I want the following:
- Fast cross country flight
- Cheap to operate
- Inexpensive to build with a low startup cost
- Seat four people at least once in a while, or have room for baggage for
Considered and Rejected
The following are airplanes that I considered:
RV-7 - These metal airplane kits are made here in Oregon.
There's a very active community of RV builders, including a local company that
provides classes on building them. It's almost unpatriotic to build
anything else, at least, that's the impression I get! Reason: The fact
that they're two seaters wasn't really the killer. I figured I could
rent a 4 seater on the rare occasion I'd have anything to put in the rear.
The reasons I decided against them were size and build complexity. At
6'2 and 270#, I'm not small. The RVs I sat in all felt like Cessna 152s
to me in size. I've seen the occasional one that has been built to
accept someone taller, but I'm not really sure about the procedure, plus I'm
not superconfident in my metalworking skills. Plus, I really WOULD like
those extra seats in back, even if they're not the deal breaker.
Piper Warrior - I trained in a Piper Warrior, and I love the plane.
Heck, I may end up buying one anyway if I find the money, it's a great four seater that feels roomy to me, and I've got a lot of hours in it. But...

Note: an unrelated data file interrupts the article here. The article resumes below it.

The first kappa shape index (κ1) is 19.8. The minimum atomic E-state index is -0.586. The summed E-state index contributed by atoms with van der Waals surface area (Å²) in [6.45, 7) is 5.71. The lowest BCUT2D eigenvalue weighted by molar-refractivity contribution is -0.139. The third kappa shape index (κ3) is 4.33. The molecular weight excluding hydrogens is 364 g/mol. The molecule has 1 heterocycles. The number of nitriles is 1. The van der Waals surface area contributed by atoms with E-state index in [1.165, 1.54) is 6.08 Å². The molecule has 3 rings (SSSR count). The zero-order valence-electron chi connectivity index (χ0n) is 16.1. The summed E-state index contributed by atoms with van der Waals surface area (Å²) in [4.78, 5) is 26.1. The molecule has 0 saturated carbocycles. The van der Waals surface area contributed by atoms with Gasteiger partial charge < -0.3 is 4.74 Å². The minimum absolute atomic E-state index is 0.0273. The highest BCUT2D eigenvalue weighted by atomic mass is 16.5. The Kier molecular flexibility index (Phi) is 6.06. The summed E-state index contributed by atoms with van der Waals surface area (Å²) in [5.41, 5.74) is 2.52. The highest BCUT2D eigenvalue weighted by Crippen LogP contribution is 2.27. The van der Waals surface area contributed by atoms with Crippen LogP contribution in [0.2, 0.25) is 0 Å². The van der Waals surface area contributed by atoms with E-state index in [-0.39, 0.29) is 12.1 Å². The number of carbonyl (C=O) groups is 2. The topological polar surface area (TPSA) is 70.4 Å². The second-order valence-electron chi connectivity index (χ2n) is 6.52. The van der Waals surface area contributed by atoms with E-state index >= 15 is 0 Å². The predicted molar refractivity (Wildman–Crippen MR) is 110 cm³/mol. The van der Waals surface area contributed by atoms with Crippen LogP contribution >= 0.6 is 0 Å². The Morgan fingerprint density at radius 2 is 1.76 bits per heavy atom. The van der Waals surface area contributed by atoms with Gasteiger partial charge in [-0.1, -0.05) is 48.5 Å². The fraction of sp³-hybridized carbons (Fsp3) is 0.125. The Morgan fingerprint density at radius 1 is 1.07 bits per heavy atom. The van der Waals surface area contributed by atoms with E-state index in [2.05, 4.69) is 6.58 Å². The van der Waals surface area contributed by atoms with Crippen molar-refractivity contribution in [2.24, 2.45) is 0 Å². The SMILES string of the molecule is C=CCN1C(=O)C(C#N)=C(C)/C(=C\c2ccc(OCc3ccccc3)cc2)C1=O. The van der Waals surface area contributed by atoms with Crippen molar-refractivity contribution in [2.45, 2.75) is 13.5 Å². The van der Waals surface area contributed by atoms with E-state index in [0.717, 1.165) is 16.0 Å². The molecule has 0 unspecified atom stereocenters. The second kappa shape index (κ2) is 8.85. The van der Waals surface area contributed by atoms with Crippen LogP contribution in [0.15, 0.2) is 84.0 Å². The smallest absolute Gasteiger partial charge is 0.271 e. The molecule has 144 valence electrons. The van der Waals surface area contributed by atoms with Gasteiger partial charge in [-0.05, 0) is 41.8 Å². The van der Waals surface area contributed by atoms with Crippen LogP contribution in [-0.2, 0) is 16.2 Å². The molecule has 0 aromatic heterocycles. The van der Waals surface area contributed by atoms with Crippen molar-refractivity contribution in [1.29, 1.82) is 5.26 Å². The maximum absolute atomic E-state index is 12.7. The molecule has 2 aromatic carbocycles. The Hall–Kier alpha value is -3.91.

it's a certified plane, which means lots and lots of mega costs that make the
already expensive art of flying even costlier.
- Piper Traumahawk, er,
Tomahawk - A low budget alternative to fix my low
wing needs, I was briefly enamored with this controversial aircraft, but
ended up passing for the certified reasons above, plus a weight and balance
restriction that would really limit me from flying with some of my best
Columbia 400 - After careful consideration, I decided to pass. The
careful consideration involved, to a small bit, the many hundred thousand
dollar price tag.
- Various - The
latest Bede: No thanks, still a CAD drawing. Generic
pre-built experimental: I don't know if they built it right, and since I
wouldn't have the repairman's certificate, I'd might as well buy a certified.
A Piper Cub? It'd be an awesome back country flyer, but I want to go
places with friends.
There were a lot of great planes, but in the end, the Cozy really grabbed my
attention and held onto it like a thing with big, pointy teeth and strong,
strong jaws. It's fast (200mph), inexpensive to build (airframe might be
$15k with smart use of materials), I can build it (it's fiberglass), it seats 4
(well, maybe two adults and two kids), and perhaps most importantly, it looks
like a space ship.
Cozy Page - Ben Hallert -
firstname.lastname@example.org - Progress: 4 hours - 0% of
estimated 2700 hours construction. - Last updated 4/23/06
All text and original photographs copyright Ben Hallert except
where otherwise noted. Cozy Mk IV is a registered design of Aircraft
Spruce and the author makes no claim otherwise.